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The incumbent vs the disruptor: How much has changed?

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Source: AIR | Sep 2017

Singapore InsurTech Life & Health Wealth Management Agents/Advisors

With the entrance of InsurTech startups in Singapore, has the way insurance is transacted been altered significantly? What does disruption bring for the traditional advisory model and will the industry see InsurTechs replace face-to-face selling? PolicyPal founder Ms Val Yap and local advisory Infinity Wealth Management Senior Financial Services Director, Mr Poh Choon Kia share their views in this exclusive dialogue.
 
By Dawn Sit
 
  1. What is/are the biggest challenge(s) you currently face in the traditional FA and InsurTech startup business respectively?
Mr Poh Choon Kia: I think the main challenge for the traditional FA model is the lack of work efficiency. The lack of a consolidated submission tool for all the respective product providers means that a comprehensive professional adviser will have to replicate the same client information for submission to different companies. The requirement to have more disclosures in a heavily regulated industry also means the amount of repeated paperwork increases.
 
Ms Val Yap: InsurTech startups have to work with insurance companies, which require relatively long sales processes. But as startups depend a lot on speed for survival, the implementation processes might sometimes be longer due to many stakeholders involved – therein lies our challenge. 
 
  1. How do you view the current state of disruption/InsurTech development in the insurance industry? How far do you see InsurTech startups encroaching on the traditional sales advisory model?
Mr Poh: Based on the current offerings in the market, the disruption is nominal. Most of the current InsurTech platforms come with little or no cost savings at all. Even those with savings, the fact remains that good financial planning comes from experience and advice from practitioners.
 
   Hence, in order to enjoy some savings via online options, one must be willing to spend the time and effort to self-teach and self-service, and this may not be as easy as it seems. Having said that, simpler products like travel and motor insurance have seen traction.
 
   I believe there will always remain a class of consumers that prefers to leave it to the professionals than to do everything themselves.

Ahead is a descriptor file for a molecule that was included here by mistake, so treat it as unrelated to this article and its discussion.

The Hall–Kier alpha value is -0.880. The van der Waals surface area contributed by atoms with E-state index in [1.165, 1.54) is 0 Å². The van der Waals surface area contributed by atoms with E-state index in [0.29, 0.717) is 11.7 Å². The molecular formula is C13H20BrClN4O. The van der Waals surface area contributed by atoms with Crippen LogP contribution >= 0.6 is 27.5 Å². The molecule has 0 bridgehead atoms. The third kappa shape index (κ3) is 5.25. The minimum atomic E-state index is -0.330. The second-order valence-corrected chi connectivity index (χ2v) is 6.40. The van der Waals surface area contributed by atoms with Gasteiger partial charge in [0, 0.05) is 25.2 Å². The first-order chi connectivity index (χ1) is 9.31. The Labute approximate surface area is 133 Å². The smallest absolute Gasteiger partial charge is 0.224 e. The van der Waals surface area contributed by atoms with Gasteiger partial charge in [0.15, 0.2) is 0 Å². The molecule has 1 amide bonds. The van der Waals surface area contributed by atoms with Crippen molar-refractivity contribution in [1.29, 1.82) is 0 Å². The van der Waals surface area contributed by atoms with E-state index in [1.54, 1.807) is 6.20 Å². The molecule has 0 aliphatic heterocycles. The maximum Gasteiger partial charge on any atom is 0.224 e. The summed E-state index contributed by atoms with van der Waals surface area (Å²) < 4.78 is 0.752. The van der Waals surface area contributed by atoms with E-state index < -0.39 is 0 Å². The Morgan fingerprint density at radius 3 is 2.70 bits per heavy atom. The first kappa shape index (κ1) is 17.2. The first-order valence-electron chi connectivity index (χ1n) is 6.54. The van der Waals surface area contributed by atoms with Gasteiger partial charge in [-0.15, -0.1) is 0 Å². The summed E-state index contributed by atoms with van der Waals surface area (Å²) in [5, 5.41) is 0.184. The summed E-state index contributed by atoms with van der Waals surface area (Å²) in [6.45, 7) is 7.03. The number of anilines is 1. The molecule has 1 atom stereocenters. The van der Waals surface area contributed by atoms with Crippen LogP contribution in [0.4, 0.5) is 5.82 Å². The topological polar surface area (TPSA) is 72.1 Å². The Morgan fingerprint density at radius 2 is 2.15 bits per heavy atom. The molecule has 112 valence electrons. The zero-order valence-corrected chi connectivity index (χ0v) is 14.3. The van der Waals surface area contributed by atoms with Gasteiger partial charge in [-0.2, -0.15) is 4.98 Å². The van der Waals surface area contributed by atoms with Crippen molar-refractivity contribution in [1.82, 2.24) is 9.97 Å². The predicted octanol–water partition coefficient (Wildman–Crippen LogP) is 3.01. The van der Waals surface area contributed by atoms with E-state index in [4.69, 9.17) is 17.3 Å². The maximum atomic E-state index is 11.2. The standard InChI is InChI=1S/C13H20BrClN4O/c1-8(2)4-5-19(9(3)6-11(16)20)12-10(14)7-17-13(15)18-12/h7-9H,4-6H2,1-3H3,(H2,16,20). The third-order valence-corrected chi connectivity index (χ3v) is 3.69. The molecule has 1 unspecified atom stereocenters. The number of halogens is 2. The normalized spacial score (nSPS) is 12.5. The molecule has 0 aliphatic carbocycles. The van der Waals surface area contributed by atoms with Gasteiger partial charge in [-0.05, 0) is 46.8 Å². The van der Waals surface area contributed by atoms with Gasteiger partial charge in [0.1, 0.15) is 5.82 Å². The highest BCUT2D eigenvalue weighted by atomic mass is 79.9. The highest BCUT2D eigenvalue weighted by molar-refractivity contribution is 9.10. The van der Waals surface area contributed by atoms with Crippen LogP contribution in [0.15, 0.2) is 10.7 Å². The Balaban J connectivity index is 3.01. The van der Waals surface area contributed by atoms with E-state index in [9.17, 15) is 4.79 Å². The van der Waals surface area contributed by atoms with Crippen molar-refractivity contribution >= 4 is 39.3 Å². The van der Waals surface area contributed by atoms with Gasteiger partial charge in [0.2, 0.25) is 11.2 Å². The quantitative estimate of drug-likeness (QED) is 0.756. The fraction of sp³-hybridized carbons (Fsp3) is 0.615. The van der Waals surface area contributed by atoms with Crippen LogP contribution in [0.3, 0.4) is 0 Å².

Ms Yap: To be honest, InsurTech development is still in its infancy, where there're many players working to educate the market on new business models and products. But I think that startups have been ceaselessly exploring ways on how they can work with the traditional sales channel as the market needs time for technology adoption. 
 
Mr PohWhen it comes to full financial planning and more sophisticated requirements, it is hard to see how InsurTech can replace the traditional model, given that the ability to fully comprehend what coverage one really needs is not something that can be readily impressed upon. Because insurance is not a consumer good, such that most consumers will wake up in the morning and say that they are going to go insurance shopping today! So again, when it comes to holistic advisory, there is still much for InsurTech platforms to catch up to.
 
  1. How do you envision the financial advisory climate of the near future? What will be a win-win formula for both InsurTech and the traditional advisory? More importantly, how can you convince both the older and new-age consumer demographics of the benefits of each?
Mr Poh: I believe we will first see a wave of new InsurTech startups focusing on the online mode of placing insurance business. Traditional players will try to digitise the whole advisory process to make it more effective for the traditional model to function.
 
   We should also see a progressive shift of consumer patterns, in terms of placement of their insurance needs – with more taking on DIY InsurTech platforms for simple insurance and seeking out professionals for the more sophisticated detailed planning.
 
Ms Yap: Although disruption is still nascent, achieving a win-win for both models will require close collaboration. InsurTechs should work towards enabling traditional advisory to improve productivity and tools, to help the latter serve their clients better. Having said that, I think traditional advisers are now pushed to increase both their transparency and service levels to their customers. Disruptive entrants like us have in a way helped to increase the standard of insurance education among the public and this is also beneficial to insurers.
 
   I believe the mature consumer demographic would benefit from solutions like ours. As PolicyPal allows users to understand, track existing insurance covers and alert them in the event of renewal needs, this provides welcome assistance in the management of complex policies, as well as in reaching out more easily to their consultants and insurers. Meanwhile, the advantage for new-age consumers would be the easy access to new products created by PolicyPal for their ever-changing needs.